“We heard about VidiU Go last year from an article we read on B&H. That it had HEVC that would offer a ton of data savings for live streaming. So when VidiU Go released this year, we knew we had to get one. In Japan, data isn’t cheap and connectivity is limited, especially once you start going into crowded malls and rural areas. HEVC let us stream at our normal quality but only using half the bandwidth. So instead of spending 6-7 Mbps, we were only using 3 Mbps. This saved us a lot of money and helped us stream super reliably.”
Streaming From Anywhere
“The more connections you have, the less chance of your stream dropping. On one of our streams, we went all the way out to rural Saitama to an arcade center called Everyday UFO. If you ever go here, all you’ll see is rice fields, small buildings here and there, and then this giant arcade dedicated to the world’s largest UFO Catchers.”
“We were EXTREMELY worried about possible connectivity issues here - during our last Japan trip, we attempted to do a quick livestream here on one of our phones, with pretty poor quality results. The building is large with two floors full of arcade games and other electronics, so interference combined with poor rural cell reception was likely to be an issue again, but we actually had a totally smooth streaming experience.”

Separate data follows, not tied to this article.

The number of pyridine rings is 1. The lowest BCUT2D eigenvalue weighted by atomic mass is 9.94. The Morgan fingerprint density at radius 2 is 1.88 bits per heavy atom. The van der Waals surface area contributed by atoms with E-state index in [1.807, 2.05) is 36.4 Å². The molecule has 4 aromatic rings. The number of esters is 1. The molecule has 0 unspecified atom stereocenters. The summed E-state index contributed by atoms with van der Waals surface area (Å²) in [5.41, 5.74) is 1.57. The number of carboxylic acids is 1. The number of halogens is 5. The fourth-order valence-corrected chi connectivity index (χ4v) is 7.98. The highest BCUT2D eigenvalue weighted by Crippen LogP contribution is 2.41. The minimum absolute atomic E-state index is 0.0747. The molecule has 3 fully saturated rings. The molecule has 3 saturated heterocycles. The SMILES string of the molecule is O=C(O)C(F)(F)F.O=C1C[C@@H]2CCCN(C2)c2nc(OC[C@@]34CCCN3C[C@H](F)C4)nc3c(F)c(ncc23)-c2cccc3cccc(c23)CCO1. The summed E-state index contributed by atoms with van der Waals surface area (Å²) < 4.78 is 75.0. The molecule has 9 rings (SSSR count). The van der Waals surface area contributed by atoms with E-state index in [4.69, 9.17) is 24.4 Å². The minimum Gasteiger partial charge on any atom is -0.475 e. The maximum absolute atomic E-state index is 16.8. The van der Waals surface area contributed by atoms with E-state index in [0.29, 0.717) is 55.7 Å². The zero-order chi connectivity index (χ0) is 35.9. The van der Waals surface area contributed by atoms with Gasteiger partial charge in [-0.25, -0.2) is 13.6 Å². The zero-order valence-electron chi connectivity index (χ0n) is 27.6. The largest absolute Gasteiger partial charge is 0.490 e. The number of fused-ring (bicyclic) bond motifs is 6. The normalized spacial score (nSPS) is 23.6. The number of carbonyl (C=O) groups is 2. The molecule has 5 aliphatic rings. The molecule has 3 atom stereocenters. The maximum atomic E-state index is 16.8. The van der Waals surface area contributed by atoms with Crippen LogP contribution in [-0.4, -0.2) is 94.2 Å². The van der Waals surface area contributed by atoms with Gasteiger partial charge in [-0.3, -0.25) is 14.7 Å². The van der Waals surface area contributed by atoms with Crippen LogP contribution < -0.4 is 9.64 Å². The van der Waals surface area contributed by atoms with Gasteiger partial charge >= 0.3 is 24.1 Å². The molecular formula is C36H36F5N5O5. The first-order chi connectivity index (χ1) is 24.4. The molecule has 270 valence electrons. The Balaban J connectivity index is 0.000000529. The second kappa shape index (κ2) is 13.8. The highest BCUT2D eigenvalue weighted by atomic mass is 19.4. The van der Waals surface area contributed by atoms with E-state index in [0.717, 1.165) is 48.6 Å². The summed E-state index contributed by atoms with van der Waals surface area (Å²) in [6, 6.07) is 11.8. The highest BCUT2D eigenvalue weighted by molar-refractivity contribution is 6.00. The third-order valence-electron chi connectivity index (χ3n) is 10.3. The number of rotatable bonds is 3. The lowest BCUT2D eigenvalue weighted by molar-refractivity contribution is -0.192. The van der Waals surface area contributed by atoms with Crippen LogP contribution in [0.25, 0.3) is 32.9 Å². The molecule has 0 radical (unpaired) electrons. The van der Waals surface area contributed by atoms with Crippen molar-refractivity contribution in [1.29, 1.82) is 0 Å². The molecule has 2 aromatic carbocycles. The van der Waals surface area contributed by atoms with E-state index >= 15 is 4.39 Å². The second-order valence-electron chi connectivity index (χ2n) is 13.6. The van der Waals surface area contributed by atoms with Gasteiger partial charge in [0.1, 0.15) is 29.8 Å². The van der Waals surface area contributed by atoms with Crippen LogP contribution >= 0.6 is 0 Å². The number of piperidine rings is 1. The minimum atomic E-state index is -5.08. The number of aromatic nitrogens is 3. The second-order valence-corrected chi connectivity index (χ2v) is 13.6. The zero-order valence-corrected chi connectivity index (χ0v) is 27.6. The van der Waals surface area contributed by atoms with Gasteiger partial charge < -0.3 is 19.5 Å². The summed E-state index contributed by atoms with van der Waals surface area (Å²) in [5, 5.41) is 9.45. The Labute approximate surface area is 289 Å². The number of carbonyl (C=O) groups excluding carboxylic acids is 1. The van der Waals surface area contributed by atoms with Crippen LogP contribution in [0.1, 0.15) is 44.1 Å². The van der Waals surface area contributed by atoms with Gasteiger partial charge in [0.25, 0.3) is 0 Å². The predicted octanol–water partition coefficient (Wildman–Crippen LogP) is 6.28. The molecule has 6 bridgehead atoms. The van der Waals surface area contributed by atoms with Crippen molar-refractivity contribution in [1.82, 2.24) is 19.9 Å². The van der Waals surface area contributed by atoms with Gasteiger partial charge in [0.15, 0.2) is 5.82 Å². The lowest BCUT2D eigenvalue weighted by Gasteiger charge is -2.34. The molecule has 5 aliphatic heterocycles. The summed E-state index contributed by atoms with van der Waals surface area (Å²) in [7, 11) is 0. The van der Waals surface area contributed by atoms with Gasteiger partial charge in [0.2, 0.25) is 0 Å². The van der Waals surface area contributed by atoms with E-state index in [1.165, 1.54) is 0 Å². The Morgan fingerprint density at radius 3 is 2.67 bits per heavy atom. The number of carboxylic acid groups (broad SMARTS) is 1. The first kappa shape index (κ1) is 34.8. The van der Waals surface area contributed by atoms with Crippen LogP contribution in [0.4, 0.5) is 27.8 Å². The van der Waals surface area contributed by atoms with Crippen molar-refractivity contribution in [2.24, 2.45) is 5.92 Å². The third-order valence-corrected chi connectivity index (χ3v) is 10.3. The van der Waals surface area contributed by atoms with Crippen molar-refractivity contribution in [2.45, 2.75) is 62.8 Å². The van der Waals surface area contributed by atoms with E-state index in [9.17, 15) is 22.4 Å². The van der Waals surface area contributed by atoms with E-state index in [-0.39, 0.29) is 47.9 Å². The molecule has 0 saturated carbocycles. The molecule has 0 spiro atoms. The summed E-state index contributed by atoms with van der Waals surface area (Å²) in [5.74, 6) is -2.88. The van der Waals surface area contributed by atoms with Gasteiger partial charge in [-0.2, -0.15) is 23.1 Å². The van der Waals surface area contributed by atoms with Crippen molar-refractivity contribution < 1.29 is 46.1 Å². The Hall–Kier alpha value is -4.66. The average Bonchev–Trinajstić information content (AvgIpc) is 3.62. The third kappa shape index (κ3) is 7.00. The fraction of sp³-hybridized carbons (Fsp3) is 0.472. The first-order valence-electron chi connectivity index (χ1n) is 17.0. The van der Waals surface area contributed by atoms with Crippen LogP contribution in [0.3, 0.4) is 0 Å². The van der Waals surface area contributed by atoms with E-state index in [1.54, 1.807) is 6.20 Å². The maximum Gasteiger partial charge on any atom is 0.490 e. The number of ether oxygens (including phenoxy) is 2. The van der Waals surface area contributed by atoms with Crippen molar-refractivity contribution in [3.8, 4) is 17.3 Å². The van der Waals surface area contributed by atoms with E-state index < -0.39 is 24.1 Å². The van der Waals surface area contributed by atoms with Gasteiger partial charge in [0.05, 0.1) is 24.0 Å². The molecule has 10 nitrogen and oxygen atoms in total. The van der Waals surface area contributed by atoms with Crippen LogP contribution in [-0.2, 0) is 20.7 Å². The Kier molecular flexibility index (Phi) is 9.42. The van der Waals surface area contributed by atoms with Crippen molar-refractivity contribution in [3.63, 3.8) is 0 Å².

“Live stream engagement is WAY better versus regular videos/VODs. We have only been running our YouTube channel for about 3 years and doing live streams for less than 1 year, but we have spent a lot of time building up a good community and it shows in our live streams. Live streams allow us to interact so much faster and more personally than simple comments on a regular video, and our audience loves being able to do the same. We usually do a lot of in-home studio style live streams, but our audience really enjoys seeing outdoor adventures and Japan in particular brought in a LOT more people than we usually see - our home streams average around 200 viewers, while our Japan streams saw around 400-600 viewers!”